With the Tennessee River as the Federal base, its Great Bend from Florence to Savannah formed a salient, to which the railway system conformed. Corinth was the cent General Buell in motion 30,000 strong, rapidly from Columbia by Clifton to Savannah. Mitchell behind him with 10,000. Confederate forces-40,000-ordered forward t to-night, at Mickey's house, at the intersection of the road from Monterey to Savannah. The cavalry, thrown well forward during the march to reconnoitre and preventas practicable; the right wing with left in front by the road from Monterey to Savannah, the head of column to reach the immediate vicinity of Mickey's house, at the efore sunset. The cavalry with this wing will take position on the road to Savannah beyond Mickey's as far as Owl Creek, having advanced guards and pickets well tCavalry will be ordered forward at once, to scout on the road from Monterey to Savannah, between Mickey's and its intersection with the Pittsburg-Purdy road. It will
onfederates were gathering in its front. Premising that General Grant kept his headquarters at Savannah, nine miles from Pittsburg by water and six or seven by land, and left a large discretion in th then, after dark, drew back to our lines, and reported the fact by letter to General Grant, at Savannah; but thus far we had not positively detected the presence of infantry, for cavalry regiments gerst communication is a telegram from General Grant to General Halleck, his commanding officer: Savannah, April 5, 1862. The main force of the enemy is at Corinth, with troops at different points eith 7,500 men kept at Crump's Landing, and Nelson and Crittenden's divisions-14,000 men-left at Savannah? Why the calm of Saturday and the confusion of Sunday? For the events of the battle, let the ieved to be still at Purdy. The advance of Buell's army, Nelson's division, had passed through Savannah on Saturday morning, April 5th, and was distant from Pittsburg about five miles on the north ba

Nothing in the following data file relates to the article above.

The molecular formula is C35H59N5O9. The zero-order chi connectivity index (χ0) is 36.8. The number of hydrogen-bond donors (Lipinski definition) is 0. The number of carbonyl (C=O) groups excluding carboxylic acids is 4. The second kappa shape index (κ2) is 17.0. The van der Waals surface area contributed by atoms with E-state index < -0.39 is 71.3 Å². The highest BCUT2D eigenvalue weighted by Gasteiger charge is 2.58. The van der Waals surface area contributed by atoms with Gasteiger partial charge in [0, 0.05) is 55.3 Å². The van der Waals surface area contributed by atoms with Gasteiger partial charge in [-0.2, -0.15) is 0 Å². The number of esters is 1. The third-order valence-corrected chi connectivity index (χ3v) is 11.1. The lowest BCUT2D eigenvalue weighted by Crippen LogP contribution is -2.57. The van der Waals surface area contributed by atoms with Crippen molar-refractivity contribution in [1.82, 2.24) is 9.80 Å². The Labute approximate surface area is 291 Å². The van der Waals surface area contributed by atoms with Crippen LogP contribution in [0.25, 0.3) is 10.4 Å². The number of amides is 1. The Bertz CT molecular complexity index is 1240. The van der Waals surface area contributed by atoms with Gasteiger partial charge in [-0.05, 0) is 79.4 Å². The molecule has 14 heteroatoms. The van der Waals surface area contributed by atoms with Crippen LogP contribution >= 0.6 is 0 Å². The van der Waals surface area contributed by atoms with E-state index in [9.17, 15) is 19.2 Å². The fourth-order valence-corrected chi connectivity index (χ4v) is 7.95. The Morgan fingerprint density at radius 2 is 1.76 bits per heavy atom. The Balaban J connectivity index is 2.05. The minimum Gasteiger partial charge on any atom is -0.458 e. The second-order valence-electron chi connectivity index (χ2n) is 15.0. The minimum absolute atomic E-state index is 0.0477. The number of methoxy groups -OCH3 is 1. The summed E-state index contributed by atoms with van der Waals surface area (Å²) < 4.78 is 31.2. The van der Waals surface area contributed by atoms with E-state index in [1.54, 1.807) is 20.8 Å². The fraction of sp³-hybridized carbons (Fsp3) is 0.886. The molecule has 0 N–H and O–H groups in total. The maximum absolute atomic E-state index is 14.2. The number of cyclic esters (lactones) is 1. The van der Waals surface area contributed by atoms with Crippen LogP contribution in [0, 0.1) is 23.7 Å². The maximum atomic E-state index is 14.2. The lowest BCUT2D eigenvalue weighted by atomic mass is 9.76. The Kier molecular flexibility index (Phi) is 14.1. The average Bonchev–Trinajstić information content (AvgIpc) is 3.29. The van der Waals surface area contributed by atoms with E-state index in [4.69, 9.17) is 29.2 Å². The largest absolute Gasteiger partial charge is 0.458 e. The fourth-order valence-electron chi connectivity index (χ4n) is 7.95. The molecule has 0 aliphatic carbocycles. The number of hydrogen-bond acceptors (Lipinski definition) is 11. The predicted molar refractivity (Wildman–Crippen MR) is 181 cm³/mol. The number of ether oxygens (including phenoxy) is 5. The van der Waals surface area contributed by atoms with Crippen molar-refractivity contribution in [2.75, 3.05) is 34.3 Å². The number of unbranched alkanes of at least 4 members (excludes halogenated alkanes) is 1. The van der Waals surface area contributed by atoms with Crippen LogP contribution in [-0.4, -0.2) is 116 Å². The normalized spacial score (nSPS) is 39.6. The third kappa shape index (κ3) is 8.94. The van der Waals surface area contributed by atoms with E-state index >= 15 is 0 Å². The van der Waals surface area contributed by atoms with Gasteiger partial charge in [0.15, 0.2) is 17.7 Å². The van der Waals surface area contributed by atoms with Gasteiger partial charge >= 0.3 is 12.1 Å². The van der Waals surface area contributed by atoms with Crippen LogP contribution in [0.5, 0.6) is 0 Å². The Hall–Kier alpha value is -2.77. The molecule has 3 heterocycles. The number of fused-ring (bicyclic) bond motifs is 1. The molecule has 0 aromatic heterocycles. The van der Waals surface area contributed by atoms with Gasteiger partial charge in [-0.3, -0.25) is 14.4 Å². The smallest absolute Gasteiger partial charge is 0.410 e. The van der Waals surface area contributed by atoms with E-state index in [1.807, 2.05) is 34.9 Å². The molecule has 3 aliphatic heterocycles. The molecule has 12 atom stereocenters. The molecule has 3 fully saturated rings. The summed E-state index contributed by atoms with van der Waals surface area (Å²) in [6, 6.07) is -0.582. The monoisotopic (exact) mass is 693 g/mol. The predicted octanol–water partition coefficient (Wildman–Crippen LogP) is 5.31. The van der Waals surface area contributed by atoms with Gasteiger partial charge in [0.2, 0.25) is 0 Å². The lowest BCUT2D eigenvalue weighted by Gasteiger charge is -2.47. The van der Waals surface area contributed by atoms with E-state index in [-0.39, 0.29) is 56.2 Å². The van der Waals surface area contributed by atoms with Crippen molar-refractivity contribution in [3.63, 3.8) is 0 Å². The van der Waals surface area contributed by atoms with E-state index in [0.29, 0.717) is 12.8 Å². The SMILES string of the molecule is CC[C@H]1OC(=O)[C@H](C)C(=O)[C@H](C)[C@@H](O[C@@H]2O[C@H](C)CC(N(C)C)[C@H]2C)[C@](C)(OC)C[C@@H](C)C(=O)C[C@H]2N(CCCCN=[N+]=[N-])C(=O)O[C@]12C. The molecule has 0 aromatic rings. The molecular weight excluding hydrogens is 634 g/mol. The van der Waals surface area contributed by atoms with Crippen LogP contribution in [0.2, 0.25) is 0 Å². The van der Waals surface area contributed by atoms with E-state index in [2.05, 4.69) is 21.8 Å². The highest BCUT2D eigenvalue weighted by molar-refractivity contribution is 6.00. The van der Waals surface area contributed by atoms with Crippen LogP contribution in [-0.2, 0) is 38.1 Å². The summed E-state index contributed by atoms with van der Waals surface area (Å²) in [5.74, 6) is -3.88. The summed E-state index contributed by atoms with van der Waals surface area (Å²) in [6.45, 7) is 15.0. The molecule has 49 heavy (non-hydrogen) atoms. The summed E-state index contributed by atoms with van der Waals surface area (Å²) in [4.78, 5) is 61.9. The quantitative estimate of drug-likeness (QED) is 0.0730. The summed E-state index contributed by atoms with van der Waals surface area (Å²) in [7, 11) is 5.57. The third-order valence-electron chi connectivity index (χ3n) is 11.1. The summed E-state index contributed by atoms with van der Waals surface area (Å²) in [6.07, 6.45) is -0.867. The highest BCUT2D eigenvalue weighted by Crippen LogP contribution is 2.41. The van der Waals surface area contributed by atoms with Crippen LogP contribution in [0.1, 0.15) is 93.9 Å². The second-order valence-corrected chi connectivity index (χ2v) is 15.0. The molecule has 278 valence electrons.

was terrible fighting at Shiloh. Grant spent Saturday night at Savannah. His purpose was to meet and confer with Buell. But the sound oft you to your place on the field. General Buell had arrived at Savannah on Saturday evening, the 5th, having telegraphed General Grant to ken ashore. Buell also arranged with Grant to send steamers to Savannah, to bring up Crittenden's division. General Buell, in his offi command in the battle of the 6th: The impression existed at Savannah that the firing was only an affair of outposts, the same thing hav General Grant at the landing, I requested him to send steamers to Savannah to bring up General Crittenden's division, which had arrived durinl Nelson's division crossed, and General Crittenden's arrived from Savannah by steamers. Badeau says (page 84): A battery of artilleto orders from General Grant, reiterated by General Buell, he left Savannah at half-past 1 o'clock, and marched up the bank at Pittsburg Landi